The probability that he will open Door 4, P (D4), is 1/3 and the conditional probabilities given the car being behind either Door 1 or Door 2 or Door 3 are as follows.

P(D4 I C1) = 1/3 … as he is free to open Door 2, Door 3 or Door 4, as he knows the car is behind the contestant’s chosen door, Door 1. He does so randomly.

P(D4 I C4) = 0   … as he cannot open a door that a car is behind (Door 4) or the contestant’s chosen door, so he must choose either Door 2 or Door 3.

P (D4 I C3) = 1/2 … as he cannot open a door that a car is behind (Door 2) or the contestant’s chosen door (Door 1), so he must choose either Door 3 or Door 4.

So, P (C1 I D4) = P (D4 I C1). P (C1) / P (D4) = 1/3 x 1/4 / 1/3 = 1/4

Therefore, there is a 1/4 chance that the car is behind the door originally chosen by the contestant (Door 1) when Monty opens Door 4.

But P (C2 I D4) = P (D4 I C2). P (C2) / P (D4) = 1 x 1/2 / 1/3 = 3/8

P (C3 I D4) = P (D4 I C3). P (C3) / P (D4) = 1/2 x 1/4 / 1/3 = 3/8

So, there is a 3/8 chance the car is behind Door 2 and a 3/8 chance the car is behind Door 3 after Monty Hall opens Door 4. Both are greater than sticking with the original Door (probability of car = 1/4), so it is advisable to switch to either door if offered the opportunity at this point in the game.

If Monty decides to randomly open one of the remaining closed doors, it must be Door 2 or Door 3, as he is not allowed to open Door 1, the door selected by the contestant. It is equally likely that it is behind each, with a probability of 3/8 in each case. Say Door 3 is opened, the probability it is behind the remaining door doubles to 3/4 (the combined probabilities of the three doors which were not selected).

The probability that he will open Door 3, P (D3), is 1/2 and the probability that the car is behind Door 3 is 3/8. The conditional probabilities given the car being behind either Door 1 or Door 2 or Door 3 are as follows.

P(D3 I C1) = 1/2 … as he is free to open Door 2 or Door 3, as he knows the car is behind the contestant’s chosen door, Door 1. He does so randomly.

P(D3 I C3) = 0   … as he cannot open a door that a car is behind (Door 3) or the contestant’s chosen door, so he must choose Door 2.

P (D3 I C2) = 1 … as he cannot open a door that a car is behind (Door 2) or the contestant’s chosen door (Door 1), so he must choose  Door 3.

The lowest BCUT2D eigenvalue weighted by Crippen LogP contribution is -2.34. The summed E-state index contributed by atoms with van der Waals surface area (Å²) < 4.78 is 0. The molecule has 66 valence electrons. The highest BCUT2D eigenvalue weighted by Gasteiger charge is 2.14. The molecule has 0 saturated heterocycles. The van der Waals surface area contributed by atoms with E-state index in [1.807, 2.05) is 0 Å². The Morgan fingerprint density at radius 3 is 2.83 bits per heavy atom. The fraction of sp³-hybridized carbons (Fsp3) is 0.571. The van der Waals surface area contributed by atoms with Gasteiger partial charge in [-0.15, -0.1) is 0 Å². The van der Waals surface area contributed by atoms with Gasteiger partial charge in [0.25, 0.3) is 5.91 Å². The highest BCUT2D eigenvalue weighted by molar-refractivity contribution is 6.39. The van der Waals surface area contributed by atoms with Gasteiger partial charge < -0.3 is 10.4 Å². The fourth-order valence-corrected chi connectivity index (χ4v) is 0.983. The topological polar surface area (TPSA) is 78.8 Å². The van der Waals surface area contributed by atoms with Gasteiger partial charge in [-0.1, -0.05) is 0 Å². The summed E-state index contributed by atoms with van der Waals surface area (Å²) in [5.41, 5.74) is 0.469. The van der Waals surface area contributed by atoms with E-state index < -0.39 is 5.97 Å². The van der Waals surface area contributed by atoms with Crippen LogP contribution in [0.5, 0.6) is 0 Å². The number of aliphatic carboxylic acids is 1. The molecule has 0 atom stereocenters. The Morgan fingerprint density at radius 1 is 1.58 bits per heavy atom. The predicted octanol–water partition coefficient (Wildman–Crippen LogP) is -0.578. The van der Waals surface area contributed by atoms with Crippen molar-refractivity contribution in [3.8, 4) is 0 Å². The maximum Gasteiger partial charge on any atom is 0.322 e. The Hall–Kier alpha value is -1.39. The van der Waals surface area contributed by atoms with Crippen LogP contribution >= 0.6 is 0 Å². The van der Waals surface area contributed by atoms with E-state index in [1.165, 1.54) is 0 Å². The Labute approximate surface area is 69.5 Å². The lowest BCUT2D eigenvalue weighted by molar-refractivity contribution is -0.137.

We know (shown above) that once he has opened Door 4 that P (C1) = 1/4; P(C2) = 3/8; P (C3) = 3/8.

So, P (C1 I D3) = P (D3 I C1). P (C1) / P (D3) = 1/2 x 1/4 / 1/2 = 1/4

Therefore, there is still a 1/4 chance that the car is behind the door originally chosen by the contestant (Door 1) when Monty opens Door 3.

But P (C2 I D3) = P (D3 I C2). P(C2) / P (D3) = 1 x 3/8 / 1/2 = 3/4

So once Monty Hall has opened Door 3 and Door 4, the probability of winning the car rises from 1/4 to 3/4 by switching from Door 1 (the Red Door) to Door 2 (the Yellow Door).

Puzzle Extra: After the host opens one of the remaining three doors (Door 2, Door 3, Door 4), after you have chosen Door 1, you are invited to switch. Assume you do so, to one of the remaining two doors (say Door 2 and Door 3). Say you choose to switch to Door 2. The host now opens Door 3, revealing the path to a dusty death. So fame and fortune car could now lie behind your original choice, Door 1, or your new choice, Door 2. You are invited to stay with your choice of Door 2 or switch back to Door 1. Which should you do?

Clue: By switching from Door 1 to Door 2, the chance of opening the lucky door has increased from 1/4 to 3/8. So the chance it is either Door 1 or Door 3 must be 5/8. The host now opens Door 3, revealing the way to a dusty death. So the chance that Door 1 is the lucky door now 5/8 while the chance that Door 2 is the lucky door is 3/8/ So he should switch back. Right … or wrong?

Exercise

Question 1. You are given the choice of four boxes, coloured red, orange, purple and magenta. Three are empty, a thousand pound prize is inside the fourth. You are asked to select a box. You select the red box.

I know which box contains the prize and must open one of the boxes that I know to be empty. I open the orange box and it is empty.

To maximise your chance of winning the prize, should you switch to the purple box, or switch to the magenta box, stick with the red box, or does it not matter? Why?

Question 2. Suppose in a separate experiment, you are given the choice of four boxes, coloured black, white, grey and brown. Three are empty, a thousand pound prize is inside the fourth. You are asked to select a box. You select the black box.

I do not know which box contains the prize and must open one of the boxes. I open the grey box and it is empty.

To maximise your chance of winning the prize, should you switch to the white box, switch to the brown box, stick with the black box, or does it not matter? Why?